I’m a big fan of Greg McKeown’s book, Essentialism. McKeown makes the point that when you say “yes” to one thing, you will automatically say “no” to a number of other things. That’s true as far as it goes.

It’s also true that when you say “yes” to that one thing, you open the door to new possibilities. That’s because of something called “the adjacent possible.”

The Adjacent Possible

Evolutionary biologist Stewart Kaufman developed the concept of the adjacent possible to explain some things about evolution. The concept has been picked up by innovation theorists to explain why some innovations can’t happen unless other innovations happen first. Other writers use the concept to describe how action develops more possibilities. Science writer Steven Johnson describes it this way.

“Think of it as a house that magically expands with each door you open. You begin in a room with four doors, each leading to a new room that you haven’t visited yet. Those four rooms are the adjacent possible. But once you open one of those doors and stroll into that room, three new doors appear, each leading to a brand-new room that you couldn’t have reached from your original starting point.”

I’ve experienced the phenomenon first-hand.

The Grand Canyon Hike

In my post “Coaching: A better way to get better,” I told you about how Sandy and I wanted to hike down to the floor of the Grand Canyon and back to the top. We met people who helped us with advice, we learned a lot from them and from our experience. Opening the door to that experience exposed several wonderful possibilities we hadn’t considered before.

We each became active in triathlons. We spent vacations in Baja eco-resorts, kissed whales, kayaked in the Galapagos, took white water rafting trips, and more. I even summited Mount Kilimanjaro.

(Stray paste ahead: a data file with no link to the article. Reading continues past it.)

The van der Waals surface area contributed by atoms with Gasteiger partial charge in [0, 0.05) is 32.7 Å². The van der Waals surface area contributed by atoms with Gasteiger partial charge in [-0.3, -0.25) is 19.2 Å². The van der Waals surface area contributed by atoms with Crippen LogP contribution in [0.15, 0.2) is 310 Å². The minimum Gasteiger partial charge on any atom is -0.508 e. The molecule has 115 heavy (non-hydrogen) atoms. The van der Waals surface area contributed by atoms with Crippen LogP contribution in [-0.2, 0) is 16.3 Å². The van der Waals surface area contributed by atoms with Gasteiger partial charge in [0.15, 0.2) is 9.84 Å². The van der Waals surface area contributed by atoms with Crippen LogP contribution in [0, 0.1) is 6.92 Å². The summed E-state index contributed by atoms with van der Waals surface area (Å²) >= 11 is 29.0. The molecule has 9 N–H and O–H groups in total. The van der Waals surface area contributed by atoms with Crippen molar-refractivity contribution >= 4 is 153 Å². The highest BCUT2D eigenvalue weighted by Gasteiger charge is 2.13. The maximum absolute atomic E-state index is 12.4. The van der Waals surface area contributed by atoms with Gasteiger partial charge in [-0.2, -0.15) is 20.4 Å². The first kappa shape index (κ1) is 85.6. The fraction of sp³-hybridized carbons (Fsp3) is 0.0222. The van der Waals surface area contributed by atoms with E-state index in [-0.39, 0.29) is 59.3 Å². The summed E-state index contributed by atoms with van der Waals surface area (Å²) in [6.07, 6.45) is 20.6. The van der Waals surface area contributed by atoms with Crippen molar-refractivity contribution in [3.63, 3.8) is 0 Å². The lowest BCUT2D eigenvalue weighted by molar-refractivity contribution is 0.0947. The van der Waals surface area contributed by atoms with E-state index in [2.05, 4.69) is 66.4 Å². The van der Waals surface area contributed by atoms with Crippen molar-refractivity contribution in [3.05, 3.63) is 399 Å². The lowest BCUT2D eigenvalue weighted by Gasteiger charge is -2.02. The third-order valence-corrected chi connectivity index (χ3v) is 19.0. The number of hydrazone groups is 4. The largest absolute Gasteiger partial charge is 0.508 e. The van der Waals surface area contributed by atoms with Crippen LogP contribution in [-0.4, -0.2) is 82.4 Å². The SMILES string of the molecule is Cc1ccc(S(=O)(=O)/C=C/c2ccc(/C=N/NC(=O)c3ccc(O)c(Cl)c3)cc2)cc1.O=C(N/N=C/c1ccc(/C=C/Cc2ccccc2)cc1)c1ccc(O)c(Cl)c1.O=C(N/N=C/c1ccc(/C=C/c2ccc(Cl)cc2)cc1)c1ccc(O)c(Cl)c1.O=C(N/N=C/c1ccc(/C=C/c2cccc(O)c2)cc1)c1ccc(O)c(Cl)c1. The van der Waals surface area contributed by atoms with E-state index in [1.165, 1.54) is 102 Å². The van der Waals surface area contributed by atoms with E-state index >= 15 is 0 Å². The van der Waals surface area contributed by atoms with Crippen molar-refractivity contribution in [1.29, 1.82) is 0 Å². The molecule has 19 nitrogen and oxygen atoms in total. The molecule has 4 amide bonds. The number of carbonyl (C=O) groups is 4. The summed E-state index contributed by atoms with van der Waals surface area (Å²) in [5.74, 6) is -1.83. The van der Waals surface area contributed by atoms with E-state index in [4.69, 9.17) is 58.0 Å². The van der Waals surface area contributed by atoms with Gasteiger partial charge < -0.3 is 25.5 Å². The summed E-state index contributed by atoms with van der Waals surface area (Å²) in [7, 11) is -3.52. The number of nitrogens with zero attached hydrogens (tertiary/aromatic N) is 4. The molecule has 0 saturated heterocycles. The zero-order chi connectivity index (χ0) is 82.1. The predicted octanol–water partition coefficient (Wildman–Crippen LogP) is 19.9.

In business, I started working with coaches. Because of coaching and the adjacent possible I wrote a book, which led to 20 guest appearances on national investment real estate podcasts, national investment real estate brokerage presentations, plus serving more and higher
volume clients. Each door you go through opens up more possibilities.

Great apartment investors

Everyone starts as a non-investor. Then you walk through the door of your first transaction. New possibilities open up. As I describe in my book, Building Legacy Wealth, first, you’re a Novice investor and then an Apprentice. Every deal you do broadens your horizons, adds to your skills, and exposes more adjacent possibilities. This keeps happening as you become a Journeyman and a Master. Great investors exhibit a bias for action that creates even more possibilities for action.

Nothing that happens until you go through a door

You can sit on the couch and wait for good things to happen. Who knows? You might just get lucky. Or, you can get up and act. Go through a door and discover new possibilities. That’s where you’ll find more doors with more possibilities behind them. Pick one.


What about you? Have you experienced the magic of the adjacent possible?


Terry Moore, CCIM, is the author of Building Legacy Wealth: How to Build Wealth and Live a Life Worth Imitating. Read his “Welcome to My Blog.

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